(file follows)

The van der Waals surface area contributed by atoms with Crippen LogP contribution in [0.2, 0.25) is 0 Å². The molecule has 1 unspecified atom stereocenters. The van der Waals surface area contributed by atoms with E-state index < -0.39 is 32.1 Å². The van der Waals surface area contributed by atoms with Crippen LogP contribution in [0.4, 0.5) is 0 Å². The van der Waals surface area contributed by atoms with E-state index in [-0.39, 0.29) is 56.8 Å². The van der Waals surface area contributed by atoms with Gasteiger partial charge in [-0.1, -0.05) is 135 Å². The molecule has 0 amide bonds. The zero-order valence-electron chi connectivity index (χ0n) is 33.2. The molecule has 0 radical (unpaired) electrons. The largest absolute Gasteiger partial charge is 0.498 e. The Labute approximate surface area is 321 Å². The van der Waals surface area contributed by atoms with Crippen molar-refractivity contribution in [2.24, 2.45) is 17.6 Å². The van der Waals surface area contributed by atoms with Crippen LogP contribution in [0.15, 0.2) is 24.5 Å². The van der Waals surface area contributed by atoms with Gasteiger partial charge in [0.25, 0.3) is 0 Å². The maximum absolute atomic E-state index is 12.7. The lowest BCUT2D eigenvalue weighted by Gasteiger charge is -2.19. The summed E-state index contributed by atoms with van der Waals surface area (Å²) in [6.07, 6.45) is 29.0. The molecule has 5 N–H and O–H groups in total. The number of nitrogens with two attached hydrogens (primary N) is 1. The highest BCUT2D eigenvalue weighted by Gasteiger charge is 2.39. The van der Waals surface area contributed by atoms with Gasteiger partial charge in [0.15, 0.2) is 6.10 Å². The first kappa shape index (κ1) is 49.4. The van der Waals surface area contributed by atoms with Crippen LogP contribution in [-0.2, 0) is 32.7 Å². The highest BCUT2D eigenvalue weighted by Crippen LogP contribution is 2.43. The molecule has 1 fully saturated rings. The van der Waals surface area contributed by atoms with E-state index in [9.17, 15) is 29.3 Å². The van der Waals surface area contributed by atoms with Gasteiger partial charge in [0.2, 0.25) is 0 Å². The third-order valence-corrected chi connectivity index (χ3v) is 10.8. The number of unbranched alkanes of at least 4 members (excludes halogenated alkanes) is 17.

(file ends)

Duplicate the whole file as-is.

The van der Waals surface area contributed by atoms with Crippen LogP contribution in [0.2, 0.25) is 0 Å². The molecule has 1 unspecified atom stereocenters. The van der Waals surface area contributed by atoms with E-state index < -0.39 is 32.1 Å². The van der Waals surface area contributed by atoms with Crippen LogP contribution in [0.4, 0.5) is 0 Å². The van der Waals surface area contributed by atoms with E-state index in [-0.39, 0.29) is 56.8 Å². The van der Waals surface area contributed by atoms with Gasteiger partial charge in [-0.1, -0.05) is 135 Å². The molecule has 0 amide bonds. The zero-order valence-electron chi connectivity index (χ0n) is 33.2. The molecule has 0 radical (unpaired) electrons. The largest absolute Gasteiger partial charge is 0.498 e. The Labute approximate surface area is 321 Å². The van der Waals surface area contributed by atoms with Crippen molar-refractivity contribution in [2.24, 2.45) is 17.6 Å². The van der Waals surface area contributed by atoms with Crippen LogP contribution in [0.15, 0.2) is 24.5 Å². The van der Waals surface area contributed by atoms with Gasteiger partial charge in [0.25, 0.3) is 0 Å². The maximum absolute atomic E-state index is 12.7. The lowest BCUT2D eigenvalue weighted by Gasteiger charge is -2.19. The summed E-state index contributed by atoms with van der Waals surface area (Å²) in [6.07, 6.45) is 29.0. The molecule has 5 N–H and O–H groups in total. The number of nitrogens with two attached hydrogens (primary N) is 1. The highest BCUT2D eigenvalue weighted by Gasteiger charge is 2.39. The van der Waals surface area contributed by atoms with Gasteiger partial charge in [0.15, 0.2) is 6.10 Å². The first kappa shape index (κ1) is 49.4. The van der Waals surface area contributed by atoms with Crippen LogP contribution in [-0.2, 0) is 32.7 Å². The highest BCUT2D eigenvalue weighted by Crippen LogP contribution is 2.43. The molecule has 1 fully saturated rings. The van der Waals surface area contributed by atoms with E-state index in [9.17, 15) is 29.3 Å². The van der Waals surface area contributed by atoms with Gasteiger partial charge in [0.2, 0.25) is 0 Å². The third-order valence-corrected chi connectivity index (χ3v) is 10.8. The number of unbranched alkanes of at least 4 members (excludes halogenated alkanes) is 17.